After short periods as a curate in the North of England, and as Vice-Principal of Westcott House, Cupitt was elected to a fellowship and appointed Dean at Emmanuel College late in 1965. Since then he has remained at the College. In 1968 he was appointed to a University teaching post in the Philosophy of Religion, a job in which he continued until his retirement for health reasons in 1996. At that time he proceeded to a Life Fellowship at Emmanuel College, which remains his base today. He is married, with three children who all now live and work in London, and five grandchildren.
Don Cupitt's books began to appear in the early 1970s, without attracting much public attention. He first provoked hostile notice by his participation in the symposium The Myth of God Incarnate (1977), and then became nationally known for his media work — especially the three BBC Television projects Open to Question (1973), Who was Jesus? (1977), and The Sea of Faith (1984).
Cupitt's notoriety peaked in the these years of the early 1980s, his most important book of that period being Taking Leave of God (1980), which shut down his career and made him in the eyes of the Press an atheist and perhaps ‘the most radical theologian in the world’. He survived, partly because the then Archbishop of Canterbury and the then Master of Emmanuel defended his right to put forward his views. Since that time he has devoted his energies to developing his ideas in a long line of books.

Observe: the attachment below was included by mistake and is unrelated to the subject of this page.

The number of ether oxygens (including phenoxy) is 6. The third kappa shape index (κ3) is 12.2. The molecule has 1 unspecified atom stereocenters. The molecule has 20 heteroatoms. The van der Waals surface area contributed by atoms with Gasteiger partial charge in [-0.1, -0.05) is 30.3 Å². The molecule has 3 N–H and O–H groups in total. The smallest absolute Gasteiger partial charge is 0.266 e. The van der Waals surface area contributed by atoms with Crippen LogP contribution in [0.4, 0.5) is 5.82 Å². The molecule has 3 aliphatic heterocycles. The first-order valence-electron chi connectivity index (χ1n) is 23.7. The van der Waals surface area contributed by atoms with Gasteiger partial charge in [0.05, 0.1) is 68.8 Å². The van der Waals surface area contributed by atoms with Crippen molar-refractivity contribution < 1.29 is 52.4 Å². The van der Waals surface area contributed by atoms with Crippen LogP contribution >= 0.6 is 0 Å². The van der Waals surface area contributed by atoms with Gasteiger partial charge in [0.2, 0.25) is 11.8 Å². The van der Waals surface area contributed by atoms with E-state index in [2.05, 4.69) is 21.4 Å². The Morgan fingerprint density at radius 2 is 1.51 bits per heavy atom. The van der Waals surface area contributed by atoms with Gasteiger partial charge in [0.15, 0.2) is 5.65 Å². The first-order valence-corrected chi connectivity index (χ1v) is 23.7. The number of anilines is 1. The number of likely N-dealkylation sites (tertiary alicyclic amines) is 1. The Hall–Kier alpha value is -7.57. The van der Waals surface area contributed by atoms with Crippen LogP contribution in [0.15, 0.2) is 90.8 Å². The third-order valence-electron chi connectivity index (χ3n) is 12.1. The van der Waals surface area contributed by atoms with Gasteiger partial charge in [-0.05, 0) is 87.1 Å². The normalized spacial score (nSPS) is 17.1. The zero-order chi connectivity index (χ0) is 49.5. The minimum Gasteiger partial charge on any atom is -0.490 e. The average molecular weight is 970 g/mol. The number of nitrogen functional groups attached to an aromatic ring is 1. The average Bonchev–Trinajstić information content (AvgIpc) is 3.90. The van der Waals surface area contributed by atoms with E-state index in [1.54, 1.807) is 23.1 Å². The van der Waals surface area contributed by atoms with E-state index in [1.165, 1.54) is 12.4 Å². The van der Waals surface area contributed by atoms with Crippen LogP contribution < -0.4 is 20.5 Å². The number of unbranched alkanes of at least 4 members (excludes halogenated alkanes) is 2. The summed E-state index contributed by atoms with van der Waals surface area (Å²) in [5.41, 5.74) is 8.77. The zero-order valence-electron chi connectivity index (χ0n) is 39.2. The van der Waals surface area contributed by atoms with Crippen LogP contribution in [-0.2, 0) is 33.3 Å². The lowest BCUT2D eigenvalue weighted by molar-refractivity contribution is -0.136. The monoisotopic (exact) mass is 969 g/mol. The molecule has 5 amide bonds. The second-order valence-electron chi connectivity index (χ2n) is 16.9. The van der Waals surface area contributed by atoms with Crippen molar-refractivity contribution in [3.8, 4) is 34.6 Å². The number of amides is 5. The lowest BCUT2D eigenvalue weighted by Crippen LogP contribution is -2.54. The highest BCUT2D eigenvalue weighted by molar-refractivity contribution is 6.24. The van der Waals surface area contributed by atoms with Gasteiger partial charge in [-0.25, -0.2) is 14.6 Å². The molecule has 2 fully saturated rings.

In his writing, and in the various societies he has tried to foster, Don Cupitt attempts to develop new thinking for a new epoch: a new philosophy, a new ethics, and a new religious thought. His thinking develops continuously and is not easy to summarize, but the best introduction to it has been given by the Australian Nigel Leaves in his recent two-volume study. The Sea of Faith TV series can be sampled on YouTube, and obtained on DVD from Sea of Faith UK; and the book is still in print. It is reasonably accessible to beginners in philosophy and theology. Readers with more time and energy should simply read Cupitt’s recent books in the order in which they were written — beginning with Impossible Loves (2007). A short crib to his ideas is provided by Turns of Phrase, 2011.